How do you locate a landscape? For the eighth installment of the Currents series, Carly Glovinski posed this question to generate a group of works for a two-part exhibition on view currently at the Colby Museum and the Waterville Public Library. In its presentation of painted, cast, and woven forms, the exhibition manifests what Glovinski calls a “viewshed,” a term she has adopted from terrain analysis to describe her associative and egalitarian reflections on how we understand nature through the world of things.
Glovinski’s painted sculptures can often be mistaken for functional objects. The list of varied items invoked in her Currents project includes fishing poles, books, partially completed jigsaw puzzles, and a colorful crocheted blanket. Glovinski approached the Colby Museum’s Lunder Collection of American art in a similarly acquisitive spirit, and a complementary arrangement of these works—by Winslow Homer, Thomas Moran, and Edmund Charles Tarbell, among others—is on display at the Colby Museum in a gallery adjacent to her commissioned installation. For the portion of the exhibition mounted at the Waterville Public Library, Glovinski has created a group of three-dimensional paintings that closely resemble books in the library’s collection. These painted objects, all of which take landscape or other forms of nature as their subject, are exhibited on the library’s shelves. Designed to be explored by the hand and eye, they can be discovered by library patrons via a finding aid.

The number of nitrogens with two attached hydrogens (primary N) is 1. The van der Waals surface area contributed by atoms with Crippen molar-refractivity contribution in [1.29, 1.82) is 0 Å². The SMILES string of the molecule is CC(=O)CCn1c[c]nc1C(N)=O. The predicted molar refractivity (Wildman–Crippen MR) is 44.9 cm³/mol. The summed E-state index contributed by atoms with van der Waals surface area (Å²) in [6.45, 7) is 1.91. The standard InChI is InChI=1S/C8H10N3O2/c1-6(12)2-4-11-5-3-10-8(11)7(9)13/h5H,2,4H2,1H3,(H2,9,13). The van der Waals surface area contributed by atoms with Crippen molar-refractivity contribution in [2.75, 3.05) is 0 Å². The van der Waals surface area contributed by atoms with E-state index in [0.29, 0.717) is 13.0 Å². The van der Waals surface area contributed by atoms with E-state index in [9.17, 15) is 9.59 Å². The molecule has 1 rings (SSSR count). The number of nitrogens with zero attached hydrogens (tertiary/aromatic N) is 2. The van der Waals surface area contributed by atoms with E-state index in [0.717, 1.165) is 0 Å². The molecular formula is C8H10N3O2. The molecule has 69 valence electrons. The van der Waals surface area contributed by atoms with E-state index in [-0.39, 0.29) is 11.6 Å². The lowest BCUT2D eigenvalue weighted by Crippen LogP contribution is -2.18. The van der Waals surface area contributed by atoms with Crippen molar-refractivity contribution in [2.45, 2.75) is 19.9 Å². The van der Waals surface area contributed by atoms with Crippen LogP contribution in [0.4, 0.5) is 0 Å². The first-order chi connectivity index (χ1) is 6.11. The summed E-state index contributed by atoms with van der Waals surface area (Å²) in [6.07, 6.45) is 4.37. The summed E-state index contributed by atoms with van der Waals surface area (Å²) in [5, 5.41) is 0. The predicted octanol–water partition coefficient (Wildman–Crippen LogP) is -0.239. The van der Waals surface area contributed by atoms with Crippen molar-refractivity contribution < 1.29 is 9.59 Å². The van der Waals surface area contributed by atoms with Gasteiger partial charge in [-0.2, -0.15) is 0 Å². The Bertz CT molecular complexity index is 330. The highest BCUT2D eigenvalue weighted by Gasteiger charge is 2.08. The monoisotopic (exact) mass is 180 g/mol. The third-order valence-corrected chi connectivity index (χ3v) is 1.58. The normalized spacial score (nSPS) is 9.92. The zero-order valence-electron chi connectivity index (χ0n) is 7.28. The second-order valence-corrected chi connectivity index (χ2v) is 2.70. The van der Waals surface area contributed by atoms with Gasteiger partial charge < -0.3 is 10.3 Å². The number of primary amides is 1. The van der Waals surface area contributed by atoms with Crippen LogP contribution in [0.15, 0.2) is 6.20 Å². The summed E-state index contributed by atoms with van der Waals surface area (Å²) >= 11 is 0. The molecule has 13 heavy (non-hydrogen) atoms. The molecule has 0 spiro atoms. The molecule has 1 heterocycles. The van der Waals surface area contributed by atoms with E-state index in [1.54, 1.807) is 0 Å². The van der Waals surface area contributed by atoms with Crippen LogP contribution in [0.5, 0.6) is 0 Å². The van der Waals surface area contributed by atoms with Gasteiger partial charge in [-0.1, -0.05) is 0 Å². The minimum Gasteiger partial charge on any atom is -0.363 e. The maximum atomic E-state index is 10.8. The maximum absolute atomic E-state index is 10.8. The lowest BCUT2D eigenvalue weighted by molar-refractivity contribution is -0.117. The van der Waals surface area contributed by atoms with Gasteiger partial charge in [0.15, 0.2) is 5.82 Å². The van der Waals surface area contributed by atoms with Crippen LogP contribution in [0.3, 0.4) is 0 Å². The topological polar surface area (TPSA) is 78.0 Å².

Carly Glovinski (b. 1981) holds a BFA from Boston University, has shown her work nationally, and is represented by Morgan Lehman Gallery, New York. She grew up in Berwick, Maine, and has a studio in nearby Rollinsford, New Hampshire, on the Salmon Falls River, the waterway that defines a section of the Maine-New Hampshire border.
Established by the Colby Museum in 2004, the Currents exhibition series is dedicated to emerging artists with connections to Maine. It supports innovative and experimental approaches to contemporary art and offers a platform for the presentation and publication of new works. The exhibition catalogue for Currents8: Carly Glovinski has been made possible by Francis H. Williams and Keris Salmon.